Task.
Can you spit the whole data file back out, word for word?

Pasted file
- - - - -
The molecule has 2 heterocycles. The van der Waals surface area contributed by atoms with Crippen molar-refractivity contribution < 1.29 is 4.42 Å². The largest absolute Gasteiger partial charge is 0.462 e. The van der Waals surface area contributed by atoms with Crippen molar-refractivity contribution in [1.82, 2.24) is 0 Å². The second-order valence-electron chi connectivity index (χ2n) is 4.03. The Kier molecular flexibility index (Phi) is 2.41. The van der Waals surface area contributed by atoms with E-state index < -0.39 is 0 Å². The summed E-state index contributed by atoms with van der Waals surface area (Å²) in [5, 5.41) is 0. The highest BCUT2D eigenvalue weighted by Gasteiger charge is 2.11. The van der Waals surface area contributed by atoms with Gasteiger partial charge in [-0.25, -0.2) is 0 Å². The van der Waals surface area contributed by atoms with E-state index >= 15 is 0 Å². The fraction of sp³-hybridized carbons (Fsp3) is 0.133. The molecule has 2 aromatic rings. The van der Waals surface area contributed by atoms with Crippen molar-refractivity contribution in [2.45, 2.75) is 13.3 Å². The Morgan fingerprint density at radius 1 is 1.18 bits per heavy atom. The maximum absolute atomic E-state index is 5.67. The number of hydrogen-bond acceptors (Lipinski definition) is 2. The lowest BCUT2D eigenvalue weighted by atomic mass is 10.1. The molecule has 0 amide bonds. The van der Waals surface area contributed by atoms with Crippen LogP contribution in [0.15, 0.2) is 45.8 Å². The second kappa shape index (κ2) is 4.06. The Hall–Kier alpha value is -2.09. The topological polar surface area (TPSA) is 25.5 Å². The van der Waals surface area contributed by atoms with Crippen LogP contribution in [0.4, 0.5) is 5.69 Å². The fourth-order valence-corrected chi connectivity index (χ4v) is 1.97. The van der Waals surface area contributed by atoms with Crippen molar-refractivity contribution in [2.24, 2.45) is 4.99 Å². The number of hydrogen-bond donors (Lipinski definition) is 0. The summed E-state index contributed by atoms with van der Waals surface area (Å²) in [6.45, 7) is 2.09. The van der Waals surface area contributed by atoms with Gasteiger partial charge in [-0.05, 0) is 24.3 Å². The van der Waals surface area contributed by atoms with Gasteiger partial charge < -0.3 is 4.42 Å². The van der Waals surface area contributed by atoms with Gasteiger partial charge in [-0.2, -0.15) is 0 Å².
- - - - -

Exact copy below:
The molecule has 2 heterocycles. The van der Waals surface area contributed by atoms with Crippen molar-refractivity contribution < 1.29 is 4.42 Å². The largest absolute Gasteiger partial charge is 0.462 e. The van der Waals surface area contributed by atoms with Crippen molar-refractivity contribution in [1.82, 2.24) is 0 Å². The second-order valence-electron chi connectivity index (χ2n) is 4.03. The Kier molecular flexibility index (Phi) is 2.41. The van der Waals surface area contributed by atoms with E-state index < -0.39 is 0 Å². The summed E-state index contributed by atoms with van der Waals surface area (Å²) in [5, 5.41) is 0. The highest BCUT2D eigenvalue weighted by Gasteiger charge is 2.11. The van der Waals surface area contributed by atoms with Gasteiger partial charge in [-0.25, -0.2) is 0 Å². The van der Waals surface area contributed by atoms with E-state index >= 15 is 0 Å². The fraction of sp³-hybridized carbons (Fsp3) is 0.133. The molecule has 2 aromatic rings. The van der Waals surface area contributed by atoms with Crippen molar-refractivity contribution in [2.45, 2.75) is 13.3 Å². The Morgan fingerprint density at radius 1 is 1.18 bits per heavy atom. The maximum absolute atomic E-state index is 5.67. The number of hydrogen-bond acceptors (Lipinski definition) is 2. The lowest BCUT2D eigenvalue weighted by atomic mass is 10.1. The molecule has 0 amide bonds. The van der Waals surface area contributed by atoms with Crippen LogP contribution in [0.15, 0.2) is 45.8 Å². The second kappa shape index (κ2) is 4.06. The Hall–Kier alpha value is -2.09. The topological polar surface area (TPSA) is 25.5 Å². The van der Waals surface area contributed by atoms with Crippen LogP contribution in [0.4, 0.5) is 5.69 Å². The fourth-order valence-corrected chi connectivity index (χ4v) is 1.97. The van der Waals surface area contributed by atoms with Crippen molar-refractivity contribution in [2.24, 2.45) is 4.99 Å². The number of hydrogen-bond donors (Lipinski definition) is 0. The summed E-state index contributed by atoms with van der Waals surface area (Å²) in [6.45, 7) is 2.09. The van der Waals surface area contributed by atoms with Gasteiger partial charge in [-0.05, 0) is 24.3 Å². The van der Waals surface area contributed by atoms with Gasteiger partial charge < -0.3 is 4.42 Å². The van der Waals surface area contributed by atoms with Gasteiger partial charge in [-0.2, -0.15) is 0 Å².